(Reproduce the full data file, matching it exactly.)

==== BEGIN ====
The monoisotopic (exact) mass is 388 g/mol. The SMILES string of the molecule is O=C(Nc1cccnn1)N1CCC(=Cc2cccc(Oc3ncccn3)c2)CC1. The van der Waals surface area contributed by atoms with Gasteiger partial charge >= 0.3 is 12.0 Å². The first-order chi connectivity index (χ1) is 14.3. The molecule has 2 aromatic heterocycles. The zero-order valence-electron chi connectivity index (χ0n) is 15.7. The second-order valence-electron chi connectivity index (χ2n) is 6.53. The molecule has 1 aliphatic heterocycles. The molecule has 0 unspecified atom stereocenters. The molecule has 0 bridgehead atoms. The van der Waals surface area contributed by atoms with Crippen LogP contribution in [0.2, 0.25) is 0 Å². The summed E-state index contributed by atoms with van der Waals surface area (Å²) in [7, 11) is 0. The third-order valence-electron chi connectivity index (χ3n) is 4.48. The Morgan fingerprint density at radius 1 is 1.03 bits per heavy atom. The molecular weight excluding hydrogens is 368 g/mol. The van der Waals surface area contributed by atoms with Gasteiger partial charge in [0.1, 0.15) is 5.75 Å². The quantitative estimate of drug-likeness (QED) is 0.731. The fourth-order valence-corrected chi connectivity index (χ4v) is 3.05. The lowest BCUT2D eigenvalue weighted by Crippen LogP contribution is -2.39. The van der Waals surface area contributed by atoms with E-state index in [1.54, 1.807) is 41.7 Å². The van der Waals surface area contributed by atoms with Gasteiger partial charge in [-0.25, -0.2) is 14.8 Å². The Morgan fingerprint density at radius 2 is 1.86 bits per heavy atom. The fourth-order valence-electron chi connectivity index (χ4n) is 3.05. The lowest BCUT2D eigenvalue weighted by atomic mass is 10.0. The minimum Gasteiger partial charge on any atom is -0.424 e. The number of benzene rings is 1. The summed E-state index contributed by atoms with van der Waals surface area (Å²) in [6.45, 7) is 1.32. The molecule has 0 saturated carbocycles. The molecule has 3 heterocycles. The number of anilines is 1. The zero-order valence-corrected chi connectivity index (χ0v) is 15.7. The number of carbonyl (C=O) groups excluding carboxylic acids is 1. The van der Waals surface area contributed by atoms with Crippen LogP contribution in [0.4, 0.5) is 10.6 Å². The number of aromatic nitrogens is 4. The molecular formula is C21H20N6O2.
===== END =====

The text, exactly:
The monoisotopic (exact) mass is 388 g/mol. The SMILES string of the molecule is O=C(Nc1cccnn1)N1CCC(=Cc2cccc(Oc3ncccn3)c2)CC1. The van der Waals surface area contributed by atoms with Gasteiger partial charge >= 0.3 is 12.0 Å². The first-order chi connectivity index (χ1) is 14.3. The molecule has 2 aromatic heterocycles. The zero-order valence-electron chi connectivity index (χ0n) is 15.7. The second-order valence-electron chi connectivity index (χ2n) is 6.53. The molecule has 1 aliphatic heterocycles. The molecule has 0 unspecified atom stereocenters. The molecule has 0 bridgehead atoms. The van der Waals surface area contributed by atoms with Crippen LogP contribution in [0.2, 0.25) is 0 Å². The summed E-state index contributed by atoms with van der Waals surface area (Å²) in [7, 11) is 0. The third-order valence-electron chi connectivity index (χ3n) is 4.48. The Morgan fingerprint density at radius 1 is 1.03 bits per heavy atom. The molecular weight excluding hydrogens is 368 g/mol. The van der Waals surface area contributed by atoms with Gasteiger partial charge in [0.1, 0.15) is 5.75 Å². The quantitative estimate of drug-likeness (QED) is 0.731. The fourth-order valence-corrected chi connectivity index (χ4v) is 3.05. The lowest BCUT2D eigenvalue weighted by Crippen LogP contribution is -2.39. The van der Waals surface area contributed by atoms with E-state index in [1.54, 1.807) is 41.7 Å². The van der Waals surface area contributed by atoms with Gasteiger partial charge in [-0.25, -0.2) is 14.8 Å². The Morgan fingerprint density at radius 2 is 1.86 bits per heavy atom. The fourth-order valence-electron chi connectivity index (χ4n) is 3.05. The lowest BCUT2D eigenvalue weighted by atomic mass is 10.0. The minimum Gasteiger partial charge on any atom is -0.424 e. The number of benzene rings is 1. The summed E-state index contributed by atoms with van der Waals surface area (Å²) in [6.45, 7) is 1.32. The molecule has 0 saturated carbocycles. The molecule has 3 heterocycles. The number of anilines is 1. The zero-order valence-corrected chi connectivity index (χ0v) is 15.7. The number of carbonyl (C=O) groups excluding carboxylic acids is 1. The van der Waals surface area contributed by atoms with Crippen LogP contribution in [0.4, 0.5) is 10.6 Å². The number of aromatic nitrogens is 4. The molecular formula is C21H20N6O2.